(${d}_{2}$) $d(x,y)=d(y,x)=0$ implies that $x=y$;
(${d}_{3}$) $d(x,y)=d(y,x)$ for all $x,y,z\in X$;
(${d}_{4}$) $d(x,y)\le d(x,z)+d(z,y)$ for all $x,y,z\in X$.
If d satisfies the conditions from ${d}_{1}$ to ${d}_{4}$, then it is called a metric on X, if d satisfies conditions ${d}_{2}$ to ${d}_{4}$, then it is called a dislocated metric (dmetric ) on X, and if d satisfies conditions ${d}_{2}$ and ${d}_{4}$, only then it is called a dislocated quasi metric (dqmetric) on X.
It is evident that every metric on X is a dislocated metric on X, but the converse is not necessarily true as is clear from the following example.
Furthermore, from the following example one can say that a dislocated quasi metric on X needs not be a dislocated metric on X.
In our main work we will use the following definitions which can be found in [7].
Definition 2.2 A sequence $\{{x}_{n}\}$ in a dqmetric space is called a Cauchy sequence if for $\u03f5>0$ there exists a positive integer N such that for $m,n\ge N$, we have $d({x}_{m},{x}_{n})<\u03f5$.
Definition 2.3 A sequence $\{{x}_{n}\}$ is called dqconvergent in X if for $n\ge N$, we have $d({x}_{n},x)<\u03f5$, where x is called the dqlimit of the sequence $\{{x}_{n}\}$.
Definition 2.4 A dqmetric space $(X,d)$ is said to be complete if every Cauchy sequence in X converges to a point of X.
The following statement is well known (see [7]).
Lemma 1 Limit in a dqmetric space is unique.
In [15] Kannan defined a contraction of the following type.
Kannan [15] established a unique fixed point theorem for a mapping which satisfies condition (1) in metric spaces.
Definition 2.7 ([16])
Ciric [16] investigated a unique fixed point theorem for a mapping which satisfies condition (2) in the context of metric spaces.
In the following theorem, Zeyada et al. [7] generalized the Banach contraction principle in dislocated quasi metric spaces.
Theorem 2.1 Let $(X,d)$ be a complete dqmetric space, $T:X\to X$ be a continuous contraction, then T has a unique fixed point in X.
Aage and Salunke [8] established the following results for single and a pair of continuous mappings in dislocated quasi metric spaces.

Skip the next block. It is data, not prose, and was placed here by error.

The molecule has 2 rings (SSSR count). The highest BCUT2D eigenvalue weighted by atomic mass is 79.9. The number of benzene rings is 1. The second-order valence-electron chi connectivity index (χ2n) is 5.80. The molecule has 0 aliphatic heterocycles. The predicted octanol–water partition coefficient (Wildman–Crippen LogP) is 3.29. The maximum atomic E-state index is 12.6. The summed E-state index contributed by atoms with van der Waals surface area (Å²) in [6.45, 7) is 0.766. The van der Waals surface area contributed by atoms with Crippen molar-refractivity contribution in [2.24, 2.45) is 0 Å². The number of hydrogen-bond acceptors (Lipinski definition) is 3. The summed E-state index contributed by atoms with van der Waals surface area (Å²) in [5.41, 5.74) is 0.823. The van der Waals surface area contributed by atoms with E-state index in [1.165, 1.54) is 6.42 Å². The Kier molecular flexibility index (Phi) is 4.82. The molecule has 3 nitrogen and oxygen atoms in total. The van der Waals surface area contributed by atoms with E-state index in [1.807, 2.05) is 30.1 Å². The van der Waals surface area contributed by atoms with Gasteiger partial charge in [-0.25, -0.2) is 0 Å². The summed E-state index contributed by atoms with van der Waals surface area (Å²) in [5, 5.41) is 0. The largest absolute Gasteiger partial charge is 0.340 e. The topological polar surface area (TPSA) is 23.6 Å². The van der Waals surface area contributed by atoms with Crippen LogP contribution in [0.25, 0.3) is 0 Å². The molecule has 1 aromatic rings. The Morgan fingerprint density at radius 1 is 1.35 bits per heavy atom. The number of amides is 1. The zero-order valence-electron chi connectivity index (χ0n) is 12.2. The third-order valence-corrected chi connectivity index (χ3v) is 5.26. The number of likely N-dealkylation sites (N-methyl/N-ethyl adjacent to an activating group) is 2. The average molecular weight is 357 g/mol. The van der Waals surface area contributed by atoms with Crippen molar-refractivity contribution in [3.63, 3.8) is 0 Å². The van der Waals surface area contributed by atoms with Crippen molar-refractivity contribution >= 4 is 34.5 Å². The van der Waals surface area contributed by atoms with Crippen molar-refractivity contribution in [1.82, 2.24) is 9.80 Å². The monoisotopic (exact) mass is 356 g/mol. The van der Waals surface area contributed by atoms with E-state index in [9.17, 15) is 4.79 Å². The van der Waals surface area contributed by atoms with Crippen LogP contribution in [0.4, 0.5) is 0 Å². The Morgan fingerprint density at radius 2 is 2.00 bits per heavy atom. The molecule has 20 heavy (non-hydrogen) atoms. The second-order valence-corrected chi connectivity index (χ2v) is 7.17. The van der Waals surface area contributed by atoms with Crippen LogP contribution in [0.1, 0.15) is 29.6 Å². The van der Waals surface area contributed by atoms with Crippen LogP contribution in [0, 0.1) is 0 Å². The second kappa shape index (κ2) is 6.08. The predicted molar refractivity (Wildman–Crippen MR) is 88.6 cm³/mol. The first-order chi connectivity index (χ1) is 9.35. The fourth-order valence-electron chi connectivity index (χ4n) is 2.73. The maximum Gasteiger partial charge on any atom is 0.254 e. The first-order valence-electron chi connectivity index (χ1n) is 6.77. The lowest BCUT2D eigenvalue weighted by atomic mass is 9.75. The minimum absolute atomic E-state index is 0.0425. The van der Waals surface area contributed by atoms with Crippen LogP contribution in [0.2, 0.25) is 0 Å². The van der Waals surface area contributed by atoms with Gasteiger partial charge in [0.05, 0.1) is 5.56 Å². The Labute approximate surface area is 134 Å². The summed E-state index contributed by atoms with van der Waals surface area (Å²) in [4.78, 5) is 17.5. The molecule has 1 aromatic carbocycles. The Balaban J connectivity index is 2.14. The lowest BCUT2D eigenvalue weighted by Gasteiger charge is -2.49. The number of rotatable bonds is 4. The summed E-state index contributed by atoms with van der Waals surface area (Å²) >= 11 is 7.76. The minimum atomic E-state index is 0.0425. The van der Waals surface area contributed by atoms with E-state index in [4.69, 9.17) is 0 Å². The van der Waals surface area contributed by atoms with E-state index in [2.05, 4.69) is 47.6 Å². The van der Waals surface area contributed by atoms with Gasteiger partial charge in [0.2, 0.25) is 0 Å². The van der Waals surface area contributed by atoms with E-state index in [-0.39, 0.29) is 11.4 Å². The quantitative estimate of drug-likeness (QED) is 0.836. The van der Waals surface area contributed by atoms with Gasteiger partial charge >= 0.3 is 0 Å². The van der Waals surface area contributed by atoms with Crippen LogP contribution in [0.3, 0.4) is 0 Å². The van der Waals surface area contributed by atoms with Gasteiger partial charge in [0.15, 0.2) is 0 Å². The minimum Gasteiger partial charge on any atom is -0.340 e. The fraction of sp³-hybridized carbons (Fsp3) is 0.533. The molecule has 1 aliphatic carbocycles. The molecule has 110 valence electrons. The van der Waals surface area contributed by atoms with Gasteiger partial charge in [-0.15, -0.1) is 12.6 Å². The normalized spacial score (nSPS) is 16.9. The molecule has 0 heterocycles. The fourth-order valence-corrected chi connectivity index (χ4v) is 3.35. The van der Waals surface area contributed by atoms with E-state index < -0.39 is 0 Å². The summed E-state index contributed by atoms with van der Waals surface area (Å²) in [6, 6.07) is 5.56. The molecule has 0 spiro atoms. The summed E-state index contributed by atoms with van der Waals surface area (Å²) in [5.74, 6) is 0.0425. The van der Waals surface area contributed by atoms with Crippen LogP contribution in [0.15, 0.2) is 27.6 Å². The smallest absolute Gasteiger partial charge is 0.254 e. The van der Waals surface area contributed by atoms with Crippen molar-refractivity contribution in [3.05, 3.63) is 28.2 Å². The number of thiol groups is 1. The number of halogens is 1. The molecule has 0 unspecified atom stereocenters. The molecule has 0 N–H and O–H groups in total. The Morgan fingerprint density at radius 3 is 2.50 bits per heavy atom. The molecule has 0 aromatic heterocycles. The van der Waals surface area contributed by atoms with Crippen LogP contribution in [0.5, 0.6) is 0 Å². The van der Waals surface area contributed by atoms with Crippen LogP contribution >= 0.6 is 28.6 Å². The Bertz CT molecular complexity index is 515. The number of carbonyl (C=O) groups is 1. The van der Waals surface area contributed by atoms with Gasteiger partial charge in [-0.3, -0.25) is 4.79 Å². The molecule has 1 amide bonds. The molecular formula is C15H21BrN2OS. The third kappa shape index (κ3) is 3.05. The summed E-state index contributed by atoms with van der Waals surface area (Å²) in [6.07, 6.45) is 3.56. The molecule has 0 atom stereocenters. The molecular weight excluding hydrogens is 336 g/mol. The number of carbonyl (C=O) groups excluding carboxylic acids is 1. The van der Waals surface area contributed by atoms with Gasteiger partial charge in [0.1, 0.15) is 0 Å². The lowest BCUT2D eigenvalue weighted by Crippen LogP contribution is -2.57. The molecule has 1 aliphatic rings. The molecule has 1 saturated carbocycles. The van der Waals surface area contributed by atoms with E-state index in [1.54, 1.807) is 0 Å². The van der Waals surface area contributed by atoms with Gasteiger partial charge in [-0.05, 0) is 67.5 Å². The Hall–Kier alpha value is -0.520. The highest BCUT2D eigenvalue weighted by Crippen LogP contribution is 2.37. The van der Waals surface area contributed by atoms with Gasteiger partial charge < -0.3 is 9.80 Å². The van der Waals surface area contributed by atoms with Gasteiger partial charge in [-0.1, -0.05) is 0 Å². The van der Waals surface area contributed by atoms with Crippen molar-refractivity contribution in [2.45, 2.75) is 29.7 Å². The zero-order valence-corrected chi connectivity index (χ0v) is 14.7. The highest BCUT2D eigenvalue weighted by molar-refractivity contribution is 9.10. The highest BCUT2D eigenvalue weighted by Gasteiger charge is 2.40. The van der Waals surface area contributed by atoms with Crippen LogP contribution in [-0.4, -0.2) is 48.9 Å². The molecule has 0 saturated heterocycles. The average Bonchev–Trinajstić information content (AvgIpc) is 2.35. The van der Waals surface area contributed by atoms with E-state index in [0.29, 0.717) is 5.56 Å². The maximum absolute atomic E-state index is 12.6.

where $a,b,c\ge 0$ with $a+b+c<1$ and for all $x,y\in X$. Then T has a unique fixed point.
where $a,b,c\ge 0$ with $a+b+c<1$ and for all $x,y\in X$. Then S and T have a unique common fixed point.
Furthermore, Aage and Salunke [9] derived the following fixed point theorems with a Kannantype contraction and a generalized contraction in the setting of dislocated quasi metric spaces, respectively.
where $a\ge 0$ with $a<\frac{1}{2}$ and for all $x,y\in X$. Then T has a unique fixed point.
where $a,b,c,e\ge 0$ with $a+b+c+2e<1$ and for all $x,y\in X$. Then T has a unique fixed point.
Isufati [10] derived the following two results, where the first one generalized the result of Dass and Gupta [1] in dislocated quasi metric spaces.
where $a,b>0$ with $a+b<1$ and for all $x,y\in X$. Then T has a unique fixed point.
where $a,b,c>0$ with $sup\{a+2b+2c\}<1$ and for all $x,y\in X$. Then T has a unique fixed point.
In [11] Kohli, Shrivastava and Sharma proved the following theorem in the context of dislocated quasi metric spaces which generalized Theorem 2.6.
where $a,b,c>0$ with $a+b+c<1$ and for all $x,y\in X$. Then T has a unique fixed point.
For rational type contraction conditions Madhu Shrivastava et al. [13] proved the following theorem in a dislocated quasi metric space.
where $a,b,c>0$ with $a+b+c<1$ and for all $x,y\in X$. Then T has a unique fixed point.
In 2013, Patel and Patel [14] derived the following result in dislocated quasi metric spaces.